Prop 29 in California, which would impose a $1 per pack tax hike on cigarettes, is on the edge of defeat. Per this LA Times story, as of last night, Prop 29 is down by 63,000 votes, but there are still ballots to be counted. Why would one of the most liberal states in the country balk at a tax hike? Check out the comments from Jon Coupal, president of the Howard Jarvis Taxpayers Assn.
“Californians are not anti-government,” he said. “But they want value for their tax dollars, and they perceive correctly that they are not getting that in Sacramento.”
Taxpayers have soured on expensive new ventures that promise economic windfalls and easier daily lives, he said. They remember, he said, approving a $3-billion bond measure for stem-cell research, only to hear that outsized salaries were being collected by executives running the program. He said they remember passing a $9-billion state bond measure in 2008 to build a high-speed rail network, a project that has seen costs and roadblocks multiply.
By the way, California is billions in the hole and Gov. Jerry Brown is proposing hiking the sales tax and income tax for the highest earners.Read full article » No Comments »
Dan Way reports for Carolina Journal on the discussion among Orange County commissioners about the light rail plan they support — along with a half cent sales tax hike to help pay for it. The commissioners voted 5 to 2 to put the tax hike before voters in November. Pay special attention to the comments from commission chairwoman Bernadette Pelissier.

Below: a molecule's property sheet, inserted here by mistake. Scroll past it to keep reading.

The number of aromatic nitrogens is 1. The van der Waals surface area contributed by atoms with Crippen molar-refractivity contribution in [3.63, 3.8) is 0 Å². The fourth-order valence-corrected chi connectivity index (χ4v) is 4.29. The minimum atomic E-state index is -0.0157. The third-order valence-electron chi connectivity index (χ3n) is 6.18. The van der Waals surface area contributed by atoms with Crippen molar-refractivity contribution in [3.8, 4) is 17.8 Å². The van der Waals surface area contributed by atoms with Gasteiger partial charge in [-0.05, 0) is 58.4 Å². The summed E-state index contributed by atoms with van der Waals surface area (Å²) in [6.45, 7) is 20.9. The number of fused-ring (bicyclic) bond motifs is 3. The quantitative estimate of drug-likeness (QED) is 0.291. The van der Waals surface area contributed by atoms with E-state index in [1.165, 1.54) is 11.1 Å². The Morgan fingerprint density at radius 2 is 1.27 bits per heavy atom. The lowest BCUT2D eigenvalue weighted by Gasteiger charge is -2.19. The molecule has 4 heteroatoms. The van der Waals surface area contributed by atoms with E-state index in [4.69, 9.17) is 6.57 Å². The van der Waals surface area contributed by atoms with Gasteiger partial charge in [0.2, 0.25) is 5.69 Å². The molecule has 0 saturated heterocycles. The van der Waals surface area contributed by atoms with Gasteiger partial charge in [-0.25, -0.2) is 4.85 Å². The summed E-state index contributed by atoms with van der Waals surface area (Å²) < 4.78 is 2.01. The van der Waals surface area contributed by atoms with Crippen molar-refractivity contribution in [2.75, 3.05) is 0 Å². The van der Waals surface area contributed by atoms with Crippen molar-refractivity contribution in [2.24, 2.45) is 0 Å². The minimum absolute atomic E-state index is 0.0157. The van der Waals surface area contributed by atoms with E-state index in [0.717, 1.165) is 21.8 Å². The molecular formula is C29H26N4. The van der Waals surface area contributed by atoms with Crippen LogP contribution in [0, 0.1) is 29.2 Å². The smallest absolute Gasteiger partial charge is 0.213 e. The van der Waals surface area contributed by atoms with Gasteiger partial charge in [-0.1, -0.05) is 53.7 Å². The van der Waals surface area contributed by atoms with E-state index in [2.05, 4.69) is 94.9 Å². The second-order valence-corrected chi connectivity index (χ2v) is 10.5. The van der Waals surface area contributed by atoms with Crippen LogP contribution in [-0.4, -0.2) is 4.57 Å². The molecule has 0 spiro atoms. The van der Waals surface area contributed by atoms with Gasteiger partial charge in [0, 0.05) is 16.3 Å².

Yuhasz said the original plan has deteriorated and is no longer viable.
“This whole thing started as a regional plan,” but no longer maintains that scope without Wake County, Yuhasz said.
“We can talk about the details of this particular implementation,” he said. “But in the end we’re going to end up with a (light rail) plan that is too expensive, provides too little overall service and I don’t know how we can improve on that at all.”
But the majority of commissioners said the plan has been studied, debated and negotiated for years, and it was time for a vote.
“There are complications,” said Commissioners Chairwoman Bernadette Pelissier. “To me it doesn’t really help the public understand the plan any better” by having every negotiating point finalized. “Details sometimes don’t help people understand” as much as telling the public what the essence of the project is. There will be time after the plan is passed to help educate voters, she said.
“I think it is time to take it to the voters,” agreed Vice Chairwoman Pam Hemminger. She said the plan’s concept of preparing for population growth and transportation needs is more important than specific numbers because there is no way to foretell what “true costs are going to be.”
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